2003 nfl draft class
Carson Palmer and Kyle Boller worked out last week. Chris Simms showcases himself Tuesday. Rex Grossman and Dave Ragone do it Wednesday, and Byron Leftwich will step out on April 7.
The quarterback class of 2003 is pretty intriguing, if you ask me. Over the last week or so I have asked a handful of personnel men I trust, men who have a pretty good track record on quarterbacks, to handicap this race as we head toward the April 26 finish line known as the NFL draft.
Surprisingly, I don’t sense a consensus from this group on Palmer being the hands-down best prospect of the group. We will wait to make a final judgment until the workout reports are in on Simms, Grossman and Ragone, but let’s do a current analysis on the top three quarterback prospects:
Carson Palmer, USC
He’s the Heisman Trophy winner, so Palmer has the hardware and credentials. He is big and strong and mechanically sound. He moves around pretty well and ran a 4.62 in the 40 last week.
“He’s the best no-risk guy among the quarterbacks,” said one scout of Palmer. “He might not be instant potatoes, but give him a couple of years and you have a guy. You might even get Drew Bledsoe.”
The Bengals have the No. 1 pick and many people already have Palmer penciled in as their guy. He might be, he might not. The scout above said he was the “best no-risk” quarterback prospect. But that does not mean Palmer has no risk.
“His ascension is based on a terrific six-game stretch at the end of USC’s season,” said another scout. “That guy is a heck of a prospect. The guy before that was a suspect prospect. Can it all change in six games? When he stepped outside the Pac-10, he really struggled against a Big 12 school like Kansas State (16-of-47, 186 yards in a loss), but then he came back big against Notre Dame and Iowa.”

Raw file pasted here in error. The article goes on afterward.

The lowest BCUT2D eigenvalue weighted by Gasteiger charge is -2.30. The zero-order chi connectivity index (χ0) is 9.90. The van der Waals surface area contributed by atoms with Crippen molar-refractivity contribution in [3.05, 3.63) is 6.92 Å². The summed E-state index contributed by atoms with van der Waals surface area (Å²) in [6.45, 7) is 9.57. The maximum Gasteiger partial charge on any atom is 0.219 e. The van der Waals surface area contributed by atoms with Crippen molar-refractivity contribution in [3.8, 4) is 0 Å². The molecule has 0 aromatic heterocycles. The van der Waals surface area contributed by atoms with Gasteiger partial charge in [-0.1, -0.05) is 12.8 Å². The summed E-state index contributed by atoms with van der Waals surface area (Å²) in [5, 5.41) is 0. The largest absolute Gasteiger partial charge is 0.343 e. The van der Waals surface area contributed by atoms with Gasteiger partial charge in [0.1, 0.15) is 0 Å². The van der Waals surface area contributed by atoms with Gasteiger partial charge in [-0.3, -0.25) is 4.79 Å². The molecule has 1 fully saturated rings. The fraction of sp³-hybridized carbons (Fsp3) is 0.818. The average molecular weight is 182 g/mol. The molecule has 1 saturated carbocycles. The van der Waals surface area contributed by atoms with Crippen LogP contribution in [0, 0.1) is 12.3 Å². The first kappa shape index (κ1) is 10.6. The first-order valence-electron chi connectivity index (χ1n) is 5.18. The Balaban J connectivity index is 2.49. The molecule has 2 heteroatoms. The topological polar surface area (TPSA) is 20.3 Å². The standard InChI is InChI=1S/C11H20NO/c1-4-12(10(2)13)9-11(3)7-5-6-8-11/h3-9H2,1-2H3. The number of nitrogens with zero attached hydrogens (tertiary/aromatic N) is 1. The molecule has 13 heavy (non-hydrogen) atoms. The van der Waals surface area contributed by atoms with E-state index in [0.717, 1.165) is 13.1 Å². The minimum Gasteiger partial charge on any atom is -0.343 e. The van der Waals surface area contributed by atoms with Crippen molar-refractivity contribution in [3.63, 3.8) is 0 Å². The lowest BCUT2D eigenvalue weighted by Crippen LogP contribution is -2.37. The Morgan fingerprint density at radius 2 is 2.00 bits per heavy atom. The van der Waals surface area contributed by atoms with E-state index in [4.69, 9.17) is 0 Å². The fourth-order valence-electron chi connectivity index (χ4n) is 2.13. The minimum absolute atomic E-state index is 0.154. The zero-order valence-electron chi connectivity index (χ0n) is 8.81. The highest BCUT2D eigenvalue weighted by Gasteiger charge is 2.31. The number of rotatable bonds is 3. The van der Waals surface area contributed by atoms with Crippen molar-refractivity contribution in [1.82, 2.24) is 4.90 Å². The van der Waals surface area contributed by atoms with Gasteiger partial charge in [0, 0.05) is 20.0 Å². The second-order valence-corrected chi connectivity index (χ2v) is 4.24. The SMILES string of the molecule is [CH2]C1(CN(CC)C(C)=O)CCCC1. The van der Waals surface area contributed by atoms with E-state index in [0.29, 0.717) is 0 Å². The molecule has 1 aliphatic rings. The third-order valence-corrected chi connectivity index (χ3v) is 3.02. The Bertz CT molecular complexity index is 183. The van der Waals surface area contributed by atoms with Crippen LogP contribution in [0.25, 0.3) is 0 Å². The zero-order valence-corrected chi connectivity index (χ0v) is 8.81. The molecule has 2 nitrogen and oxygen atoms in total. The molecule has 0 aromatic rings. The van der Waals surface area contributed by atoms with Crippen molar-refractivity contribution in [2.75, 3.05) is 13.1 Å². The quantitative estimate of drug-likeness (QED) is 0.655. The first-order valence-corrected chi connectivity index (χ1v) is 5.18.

Norm Chow, USC’s offensive coordinator and quarterback coach, is credited with Palmer’s turnaround. When Chow took the job in Pete Carroll’s first season, Palmer was a junior and scouts say Chow was very dubious of Palmer’s potential in his first season. The translation is good and bad.
The good is that Palmer eventually will respond to great coaching. The bad is that it will take some time, and for a top pick he will face enormous scrutiny and criticism while he struggles. Can he handle it?
Even Palmer’s mechanics get a good-bad response. They’re very sound, but one personnel man considering a quarterback in the first round labeled him as “almost too mechanical . robo-QB.”
Leadership? More debate. One scout notes that “Palmer is a nice kid. very well-liked by his coaches and teammates.” Another scout calls him, “a wallflower. real low on personality. hardly inspirational.”
Bottom line: Carson Palmer is the leader at this stage. He is not a lock yet.
Byron Leftwich, Marshall
|Byron Leftwich’s mobility is one of the few questions about his game.|
Of all the quarterback workouts prior to the draft, Leftwich has the most critical date because the broken shin bone he played on in the latter part of 2002 prevented him from playing in the Senior Bowl or participating at the scouting combine.
The leg is an issue. Two scouts very interested in Leftwich thought the leg gave out slightly when he simply stepped off the scale at the combine, where he did submit to physical examinations and interviews. Another scout present at the weigh-in says he didn’t see anything like that.
If Leftwich can erase all doubts about his leg, he could leapfrog Palmer. “Forget Palmer, Leftwich is Drew Bledsoe,” said one top-10 guy. “He’s real big (6-5½, 245 pounds) like Bledsoe. He’ll stand real tall in the pocket and make all the throws.”
The bad news is that Leftwich has to stand in the pocket because he has little mobility. “He’s not a fast-twitch guy,” said one scout. “He doesn’t move well and I don’t think he’s as physically strong or stable as Bledsoe, so I wonder about his ability to take the punishment.”
On this argument, I also talked to Ed Zaunbrecher, the former Marshall offensive coordinator now at Florida. Basically, he says anybody who doubts Leftwich’s ability is making a big mistake.
“Not a throw he can’t make,” Zaunbrecher said. “And he is big, really big. He can stand the heat.”